I wanted to have a more challenging career, and, honestly, I wanted to make more money (I paid for my one-way flight home to Atlanta in cash, using every last Czech crown I had saved up over three years). After seven years of pursuing those ambitions, and occasionally, sort of, realizing them (I taught for two years in China, then returned to the US and got a PhD), I was back in roughly the same life position I had been in when I first came to Brno – without a job, or a partner, or any other convincing reason to stay where I was. The difference, this time, was that I had memories and a beautiful vision of a city I had always told myself I would return to. And so I found a way to return. In 2016, I came back to Brno, and I’ve lived here since then, teaching again, but this time for the Masaryk University Language Centre.
In this monthly column for Brno Daily, I’d like to try to explain to you – or more truthfully, to discover better for myself – what it is that makes me love Brno, and why this city means so much to me. Since a personal, spiritual quest like that needs some grounding in reality (after all, we’re talking about Brno here), I’ll pursue it in a more practical way, by offering you each month an entertaining (I hope), off-beat guide to one of Brno’s neighborhoods. I’ll show you some good reasons to veer off your typical daily path and explore those blank “here be Brno dragons” areas of your personal city map.
What I mean by “neighborhoods” needs a quick explanation. Officially, the city of Brno is divided into 48 katastrální území (which can be translated literally as “cadastral territories,” or maybe more naturally as “land districts”). These are not to be confused with the 29 městské části (which are something more like “city boroughs”). The části are more important – they are political divisions represented by mayors and city council members, and they have their own budgets and ordinances and town halls. But it would be a stretch to think of them as “neighborhoods” – they are too big, and each of them incorporates too many areas with wildly different histories and atmospheres.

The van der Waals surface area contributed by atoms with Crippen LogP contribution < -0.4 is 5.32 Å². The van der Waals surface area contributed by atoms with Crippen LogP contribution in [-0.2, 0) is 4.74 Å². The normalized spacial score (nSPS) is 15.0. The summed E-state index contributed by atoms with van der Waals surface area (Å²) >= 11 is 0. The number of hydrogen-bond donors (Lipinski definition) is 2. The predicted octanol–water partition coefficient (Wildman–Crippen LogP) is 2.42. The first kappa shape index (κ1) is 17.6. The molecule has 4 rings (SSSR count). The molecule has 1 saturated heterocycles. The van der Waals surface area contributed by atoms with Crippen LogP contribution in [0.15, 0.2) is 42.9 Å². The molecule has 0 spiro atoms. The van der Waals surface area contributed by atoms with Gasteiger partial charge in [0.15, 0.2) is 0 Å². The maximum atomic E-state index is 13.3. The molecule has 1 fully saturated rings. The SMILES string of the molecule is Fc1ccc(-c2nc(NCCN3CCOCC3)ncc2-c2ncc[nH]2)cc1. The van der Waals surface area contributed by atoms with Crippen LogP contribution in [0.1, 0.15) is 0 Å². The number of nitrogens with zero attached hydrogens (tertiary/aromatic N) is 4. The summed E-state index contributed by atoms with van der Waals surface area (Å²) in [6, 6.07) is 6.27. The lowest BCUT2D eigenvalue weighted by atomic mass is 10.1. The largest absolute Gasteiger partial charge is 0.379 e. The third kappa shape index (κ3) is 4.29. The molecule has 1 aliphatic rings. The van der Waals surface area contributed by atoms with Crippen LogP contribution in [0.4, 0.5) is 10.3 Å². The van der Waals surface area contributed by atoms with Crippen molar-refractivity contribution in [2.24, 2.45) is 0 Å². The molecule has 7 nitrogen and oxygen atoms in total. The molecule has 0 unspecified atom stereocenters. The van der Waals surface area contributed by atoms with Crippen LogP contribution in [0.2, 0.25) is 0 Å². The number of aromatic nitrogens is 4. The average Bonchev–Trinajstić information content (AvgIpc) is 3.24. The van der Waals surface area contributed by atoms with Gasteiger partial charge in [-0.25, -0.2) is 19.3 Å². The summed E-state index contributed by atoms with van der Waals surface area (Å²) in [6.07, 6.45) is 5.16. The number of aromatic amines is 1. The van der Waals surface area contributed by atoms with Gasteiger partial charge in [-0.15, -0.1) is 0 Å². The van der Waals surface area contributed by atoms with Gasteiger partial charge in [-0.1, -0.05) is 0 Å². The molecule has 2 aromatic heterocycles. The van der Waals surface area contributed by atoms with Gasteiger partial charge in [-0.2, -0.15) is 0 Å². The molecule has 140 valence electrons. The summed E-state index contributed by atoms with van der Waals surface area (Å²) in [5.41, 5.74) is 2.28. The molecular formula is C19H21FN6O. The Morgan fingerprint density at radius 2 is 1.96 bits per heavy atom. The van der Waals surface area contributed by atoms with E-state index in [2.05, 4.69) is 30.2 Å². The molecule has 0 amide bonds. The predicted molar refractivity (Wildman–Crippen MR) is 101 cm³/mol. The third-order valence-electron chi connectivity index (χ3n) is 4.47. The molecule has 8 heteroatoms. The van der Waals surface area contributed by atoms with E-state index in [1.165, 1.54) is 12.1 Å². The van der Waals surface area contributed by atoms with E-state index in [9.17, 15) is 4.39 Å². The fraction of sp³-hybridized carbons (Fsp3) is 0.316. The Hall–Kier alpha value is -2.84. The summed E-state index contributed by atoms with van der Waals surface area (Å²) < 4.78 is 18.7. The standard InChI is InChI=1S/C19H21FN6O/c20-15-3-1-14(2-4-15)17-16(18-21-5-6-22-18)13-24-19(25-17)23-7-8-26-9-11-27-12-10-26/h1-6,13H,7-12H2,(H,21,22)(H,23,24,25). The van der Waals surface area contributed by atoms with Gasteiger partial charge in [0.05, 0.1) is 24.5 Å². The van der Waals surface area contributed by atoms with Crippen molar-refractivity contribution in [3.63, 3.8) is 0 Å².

For example, the city’s central městskáčást, Brno-střed, includes both the bourgie, student-filled area around Veveří street, and the lower-class but quickly gentrifying area around Cejl street (often thoughtlessly called the “ghetto”). Because I want to focus more on what makes each neighborhood unique, I’m going to go through the city by katastrální území rather than by část (although in a few cases, the two entities coincide). You might be more familiar with the name of your katastrální území than you realize – it is shown on that mysterious “second” address plaque above (or sometimes below, or sometimes to the side of) the street address of your building.
I’m going to write about each of Brno’s 48
neighborhoods in (Czech) alphabetical order – starting with Bohunice and ending
with Židenice. If I actually finish this, it will take 4 years! But, after all,
maybe it will take (at least) that long to explain why someone born on the
other side of the world might feel at home in this unlikely place – and to see
how each of the city’s neighborhoods guards its own secret clues to the Brno